operating adjustment means to dynamically adjust the wheels accordingly, wherein said step of operating adjustment means includes pivoting the wheel about a pivot axis located above the rotational axis by displacing the wheel laterally at a point below the rotational axis;
collecting statistical data regarding use of the suspension system, thereby permitting analysis of vehicle performance and driver habits; and
storing said statistical data in a non-volatile memory in a robustly constructed vessel, thereby permitting recovery and analysis after the vehicle is crashed.
This application is a continuation-in-part and claims benefit of U.S. patent application Ser. No. 08/754,675, filed Nov. 21, 1996, now abandoned.
The present invention relates generally to land vehicles, and more particularly to dynamic adjustment of wheel camber of the suspension systems of motorized land vehicles. The inventor anticipates that primary application of the present invention will be for automobiles and trucks, but the present invention is also well suited to use in any vehicle having at least one set of transversely opposed wheels.
Modern vehicle suspension systems can be quite complex assemblies, adapting as they must from static conditions of the vehicle at rest (and even there with a range of possible loads) through dynamic conditions imposed in travel by road surface, road slope and pitch and turns, external forces like wind gusts, vehicle speed, load shifts, and all possible combinations of these. To adapt to such conditions most vehicle suspensions to date have employed characteristics like camber, caster, and toe which are set to particular values, the suspension locked in some manner to maintain these values, and then those characteristics not intentionally changed. This system of static suspension setup is an understandable attempt to simplify the complex mechanism used to address the dynamic environment encountered in driving.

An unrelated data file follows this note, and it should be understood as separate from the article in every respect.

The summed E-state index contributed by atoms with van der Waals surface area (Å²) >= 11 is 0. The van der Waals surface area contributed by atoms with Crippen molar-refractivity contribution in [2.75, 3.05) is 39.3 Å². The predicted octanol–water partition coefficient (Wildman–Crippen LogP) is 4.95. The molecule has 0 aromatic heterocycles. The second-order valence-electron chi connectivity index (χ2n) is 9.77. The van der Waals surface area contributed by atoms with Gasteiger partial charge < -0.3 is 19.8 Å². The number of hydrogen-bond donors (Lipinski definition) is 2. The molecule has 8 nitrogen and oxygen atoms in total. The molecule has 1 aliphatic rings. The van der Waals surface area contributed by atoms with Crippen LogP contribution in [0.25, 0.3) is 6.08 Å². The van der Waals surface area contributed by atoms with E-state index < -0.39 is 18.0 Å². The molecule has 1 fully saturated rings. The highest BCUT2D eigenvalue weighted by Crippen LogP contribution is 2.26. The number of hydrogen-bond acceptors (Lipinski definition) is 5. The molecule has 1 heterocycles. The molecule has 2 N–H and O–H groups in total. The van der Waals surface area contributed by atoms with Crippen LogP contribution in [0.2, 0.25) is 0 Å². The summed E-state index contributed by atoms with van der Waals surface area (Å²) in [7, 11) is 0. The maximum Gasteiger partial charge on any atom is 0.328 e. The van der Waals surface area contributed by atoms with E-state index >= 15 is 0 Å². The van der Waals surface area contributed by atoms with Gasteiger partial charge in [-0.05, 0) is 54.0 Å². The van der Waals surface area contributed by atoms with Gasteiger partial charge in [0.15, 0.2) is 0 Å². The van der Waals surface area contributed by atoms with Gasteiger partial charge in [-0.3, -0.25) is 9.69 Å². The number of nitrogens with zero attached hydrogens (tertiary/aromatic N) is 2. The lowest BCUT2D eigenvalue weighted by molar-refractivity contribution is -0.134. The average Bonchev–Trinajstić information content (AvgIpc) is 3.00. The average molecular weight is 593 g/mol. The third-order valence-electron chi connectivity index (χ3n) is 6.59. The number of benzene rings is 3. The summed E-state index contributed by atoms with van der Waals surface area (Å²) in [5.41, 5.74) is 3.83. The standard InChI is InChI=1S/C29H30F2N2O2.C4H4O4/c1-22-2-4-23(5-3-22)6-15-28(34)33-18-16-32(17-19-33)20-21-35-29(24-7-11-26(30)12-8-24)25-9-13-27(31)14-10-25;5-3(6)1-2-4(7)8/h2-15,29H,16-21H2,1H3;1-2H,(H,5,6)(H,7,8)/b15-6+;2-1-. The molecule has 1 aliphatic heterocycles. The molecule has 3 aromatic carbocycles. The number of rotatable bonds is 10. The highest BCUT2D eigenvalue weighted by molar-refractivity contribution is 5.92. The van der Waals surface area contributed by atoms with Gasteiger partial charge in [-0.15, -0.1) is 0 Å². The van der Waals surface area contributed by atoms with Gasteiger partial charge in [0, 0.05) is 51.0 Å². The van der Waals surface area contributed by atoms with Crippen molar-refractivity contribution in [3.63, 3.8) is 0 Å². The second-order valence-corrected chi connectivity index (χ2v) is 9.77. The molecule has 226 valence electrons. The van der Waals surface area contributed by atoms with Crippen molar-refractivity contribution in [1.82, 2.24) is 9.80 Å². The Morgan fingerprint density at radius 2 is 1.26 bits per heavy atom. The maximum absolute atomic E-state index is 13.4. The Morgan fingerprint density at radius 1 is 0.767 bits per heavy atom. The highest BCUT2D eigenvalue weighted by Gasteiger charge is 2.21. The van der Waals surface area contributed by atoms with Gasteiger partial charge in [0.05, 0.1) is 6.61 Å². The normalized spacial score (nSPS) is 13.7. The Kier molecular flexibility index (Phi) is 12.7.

The key characteristics of suspension systems are camber, toe, and caster.
For the following discussion camber is the most important, it refers to the vertical tilt of a wheel either toward or away from the vehicle center. On a vehicle having opposed transversely paired wheels, like an automobile, when a wheel is tilted top inward the wheel is said to have negative camber, and when it points top outward it is said to have positive camber. Similarly, changes in the camber of a wheel may be referred to as being more negative or more positive.